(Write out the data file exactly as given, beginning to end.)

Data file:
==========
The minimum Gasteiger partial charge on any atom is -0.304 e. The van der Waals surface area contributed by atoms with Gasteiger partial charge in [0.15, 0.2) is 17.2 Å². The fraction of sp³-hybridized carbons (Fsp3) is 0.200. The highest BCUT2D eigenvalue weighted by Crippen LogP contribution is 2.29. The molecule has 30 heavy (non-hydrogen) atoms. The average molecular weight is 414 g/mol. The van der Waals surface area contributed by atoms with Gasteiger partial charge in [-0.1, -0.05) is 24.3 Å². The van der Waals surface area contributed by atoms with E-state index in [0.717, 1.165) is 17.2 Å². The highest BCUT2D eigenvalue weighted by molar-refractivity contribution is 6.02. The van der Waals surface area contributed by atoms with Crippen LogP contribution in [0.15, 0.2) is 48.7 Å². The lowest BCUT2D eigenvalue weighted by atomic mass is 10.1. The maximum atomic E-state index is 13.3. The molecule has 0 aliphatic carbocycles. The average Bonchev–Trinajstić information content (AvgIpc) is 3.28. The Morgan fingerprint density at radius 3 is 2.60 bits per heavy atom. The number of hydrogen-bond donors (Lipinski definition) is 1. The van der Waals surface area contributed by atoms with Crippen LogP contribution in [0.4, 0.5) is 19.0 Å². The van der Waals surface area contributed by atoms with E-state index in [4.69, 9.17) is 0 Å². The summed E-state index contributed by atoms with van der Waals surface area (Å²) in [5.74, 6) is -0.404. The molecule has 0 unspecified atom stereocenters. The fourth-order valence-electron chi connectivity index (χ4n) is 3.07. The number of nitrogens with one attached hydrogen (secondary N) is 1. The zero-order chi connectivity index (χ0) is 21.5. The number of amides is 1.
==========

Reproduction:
The minimum Gasteiger partial charge on any atom is -0.304 e. The van der Waals surface area contributed by atoms with Gasteiger partial charge in [0.15, 0.2) is 17.2 Å². The fraction of sp³-hybridized carbons (Fsp3) is 0.200. The highest BCUT2D eigenvalue weighted by Crippen LogP contribution is 2.29. The molecule has 30 heavy (non-hydrogen) atoms. The average molecular weight is 414 g/mol. The van der Waals surface area contributed by atoms with Gasteiger partial charge in [-0.1, -0.05) is 24.3 Å². The van der Waals surface area contributed by atoms with E-state index in [0.717, 1.165) is 17.2 Å². The highest BCUT2D eigenvalue weighted by molar-refractivity contribution is 6.02. The van der Waals surface area contributed by atoms with Crippen LogP contribution in [0.15, 0.2) is 48.7 Å². The lowest BCUT2D eigenvalue weighted by atomic mass is 10.1. The maximum atomic E-state index is 13.3. The molecule has 0 aliphatic carbocycles. The average Bonchev–Trinajstić information content (AvgIpc) is 3.28. The Morgan fingerprint density at radius 3 is 2.60 bits per heavy atom. The number of hydrogen-bond donors (Lipinski definition) is 1. The van der Waals surface area contributed by atoms with Crippen LogP contribution in [0.4, 0.5) is 19.0 Å². The van der Waals surface area contributed by atoms with E-state index in [4.69, 9.17) is 0 Å². The summed E-state index contributed by atoms with van der Waals surface area (Å²) in [5.74, 6) is -0.404. The molecule has 0 unspecified atom stereocenters. The fourth-order valence-electron chi connectivity index (χ4n) is 3.07. The number of nitrogens with one attached hydrogen (secondary N) is 1. The zero-order chi connectivity index (χ0) is 21.5. The number of amides is 1.